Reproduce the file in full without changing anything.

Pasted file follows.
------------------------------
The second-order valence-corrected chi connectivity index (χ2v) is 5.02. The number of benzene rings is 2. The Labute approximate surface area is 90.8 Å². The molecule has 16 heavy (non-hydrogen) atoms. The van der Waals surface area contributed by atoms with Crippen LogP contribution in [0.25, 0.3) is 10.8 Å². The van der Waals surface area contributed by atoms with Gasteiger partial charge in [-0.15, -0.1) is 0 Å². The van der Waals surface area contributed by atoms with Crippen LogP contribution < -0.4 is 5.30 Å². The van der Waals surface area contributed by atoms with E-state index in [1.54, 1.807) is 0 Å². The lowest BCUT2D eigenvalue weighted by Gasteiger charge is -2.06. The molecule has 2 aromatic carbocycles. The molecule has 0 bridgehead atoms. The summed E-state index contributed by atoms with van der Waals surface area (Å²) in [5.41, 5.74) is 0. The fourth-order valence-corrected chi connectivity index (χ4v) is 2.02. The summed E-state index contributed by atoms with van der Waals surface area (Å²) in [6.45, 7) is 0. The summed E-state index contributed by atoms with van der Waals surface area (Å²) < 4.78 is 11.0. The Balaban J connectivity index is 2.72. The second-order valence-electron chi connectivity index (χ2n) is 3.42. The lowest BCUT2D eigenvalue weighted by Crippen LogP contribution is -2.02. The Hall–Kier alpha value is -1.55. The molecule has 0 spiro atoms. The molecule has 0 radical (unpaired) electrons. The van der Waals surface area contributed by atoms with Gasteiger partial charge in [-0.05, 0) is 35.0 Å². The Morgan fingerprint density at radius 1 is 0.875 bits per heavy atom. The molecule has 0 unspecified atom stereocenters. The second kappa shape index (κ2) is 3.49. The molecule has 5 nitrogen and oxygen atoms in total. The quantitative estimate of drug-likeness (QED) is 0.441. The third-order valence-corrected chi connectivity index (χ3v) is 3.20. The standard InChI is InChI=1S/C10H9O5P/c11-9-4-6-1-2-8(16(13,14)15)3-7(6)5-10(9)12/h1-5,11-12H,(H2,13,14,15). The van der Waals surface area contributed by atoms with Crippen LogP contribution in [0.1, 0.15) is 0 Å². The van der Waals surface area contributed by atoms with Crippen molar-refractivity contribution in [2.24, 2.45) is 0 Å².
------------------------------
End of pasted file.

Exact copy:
The second-order valence-corrected chi connectivity index (χ2v) is 5.02. The number of benzene rings is 2. The Labute approximate surface area is 90.8 Å². The molecule has 16 heavy (non-hydrogen) atoms. The van der Waals surface area contributed by atoms with Crippen LogP contribution in [0.25, 0.3) is 10.8 Å². The van der Waals surface area contributed by atoms with Gasteiger partial charge in [-0.15, -0.1) is 0 Å². The van der Waals surface area contributed by atoms with Crippen LogP contribution < -0.4 is 5.30 Å². The van der Waals surface area contributed by atoms with E-state index in [1.54, 1.807) is 0 Å². The lowest BCUT2D eigenvalue weighted by Gasteiger charge is -2.06. The molecule has 2 aromatic carbocycles. The molecule has 0 bridgehead atoms. The summed E-state index contributed by atoms with van der Waals surface area (Å²) in [5.41, 5.74) is 0. The fourth-order valence-corrected chi connectivity index (χ4v) is 2.02. The summed E-state index contributed by atoms with van der Waals surface area (Å²) in [6.45, 7) is 0. The summed E-state index contributed by atoms with van der Waals surface area (Å²) < 4.78 is 11.0. The Balaban J connectivity index is 2.72. The second-order valence-electron chi connectivity index (χ2n) is 3.42. The lowest BCUT2D eigenvalue weighted by Crippen LogP contribution is -2.02. The Hall–Kier alpha value is -1.55. The molecule has 0 spiro atoms. The molecule has 0 radical (unpaired) electrons. The van der Waals surface area contributed by atoms with Gasteiger partial charge in [-0.05, 0) is 35.0 Å². The Morgan fingerprint density at radius 1 is 0.875 bits per heavy atom. The molecule has 0 unspecified atom stereocenters. The second kappa shape index (κ2) is 3.49. The molecule has 5 nitrogen and oxygen atoms in total. The quantitative estimate of drug-likeness (QED) is 0.441. The third-order valence-corrected chi connectivity index (χ3v) is 3.20. The standard InChI is InChI=1S/C10H9O5P/c11-9-4-6-1-2-8(16(13,14)15)3-7(6)5-10(9)12/h1-5,11-12H,(H2,13,14,15). The van der Waals surface area contributed by atoms with Crippen LogP contribution in [0.1, 0.15) is 0 Å². The van der Waals surface area contributed by atoms with Crippen molar-refractivity contribution in [2.24, 2.45) is 0 Å².